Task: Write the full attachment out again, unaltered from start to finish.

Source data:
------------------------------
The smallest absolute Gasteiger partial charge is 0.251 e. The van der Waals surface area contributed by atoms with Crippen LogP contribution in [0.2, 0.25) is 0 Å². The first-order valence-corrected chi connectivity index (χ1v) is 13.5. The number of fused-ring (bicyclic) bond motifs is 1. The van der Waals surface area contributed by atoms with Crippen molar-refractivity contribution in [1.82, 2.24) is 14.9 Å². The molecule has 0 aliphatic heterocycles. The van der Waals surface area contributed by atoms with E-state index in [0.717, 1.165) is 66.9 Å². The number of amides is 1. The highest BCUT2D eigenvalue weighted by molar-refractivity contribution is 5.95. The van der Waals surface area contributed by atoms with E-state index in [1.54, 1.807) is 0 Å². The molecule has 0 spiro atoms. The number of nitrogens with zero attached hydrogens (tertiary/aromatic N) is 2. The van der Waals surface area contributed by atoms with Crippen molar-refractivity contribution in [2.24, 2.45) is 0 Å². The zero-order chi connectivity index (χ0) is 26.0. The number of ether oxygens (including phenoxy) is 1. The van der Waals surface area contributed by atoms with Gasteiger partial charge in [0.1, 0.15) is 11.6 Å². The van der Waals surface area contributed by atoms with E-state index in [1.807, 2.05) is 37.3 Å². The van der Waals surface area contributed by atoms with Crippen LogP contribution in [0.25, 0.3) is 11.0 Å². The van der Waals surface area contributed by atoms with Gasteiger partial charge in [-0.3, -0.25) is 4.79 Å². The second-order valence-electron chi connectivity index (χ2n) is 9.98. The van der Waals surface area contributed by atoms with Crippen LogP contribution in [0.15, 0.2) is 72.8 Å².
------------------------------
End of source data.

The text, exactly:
The smallest absolute Gasteiger partial charge is 0.251 e. The van der Waals surface area contributed by atoms with Crippen LogP contribution in [0.2, 0.25) is 0 Å². The first-order valence-corrected chi connectivity index (χ1v) is 13.5. The number of fused-ring (bicyclic) bond motifs is 1. The van der Waals surface area contributed by atoms with Crippen molar-refractivity contribution in [1.82, 2.24) is 14.9 Å². The molecule has 0 aliphatic heterocycles. The van der Waals surface area contributed by atoms with E-state index in [0.717, 1.165) is 66.9 Å². The number of amides is 1. The highest BCUT2D eigenvalue weighted by molar-refractivity contribution is 5.95. The van der Waals surface area contributed by atoms with E-state index in [1.54, 1.807) is 0 Å². The molecule has 0 spiro atoms. The number of nitrogens with zero attached hydrogens (tertiary/aromatic N) is 2. The van der Waals surface area contributed by atoms with Crippen molar-refractivity contribution in [2.24, 2.45) is 0 Å². The zero-order chi connectivity index (χ0) is 26.0. The number of ether oxygens (including phenoxy) is 1. The van der Waals surface area contributed by atoms with Gasteiger partial charge in [0.1, 0.15) is 11.6 Å². The van der Waals surface area contributed by atoms with E-state index in [1.807, 2.05) is 37.3 Å². The van der Waals surface area contributed by atoms with Crippen LogP contribution in [0.25, 0.3) is 11.0 Å². The van der Waals surface area contributed by atoms with Gasteiger partial charge in [-0.3, -0.25) is 4.79 Å². The second-order valence-electron chi connectivity index (χ2n) is 9.98. The van der Waals surface area contributed by atoms with Crippen LogP contribution in [0.15, 0.2) is 72.8 Å².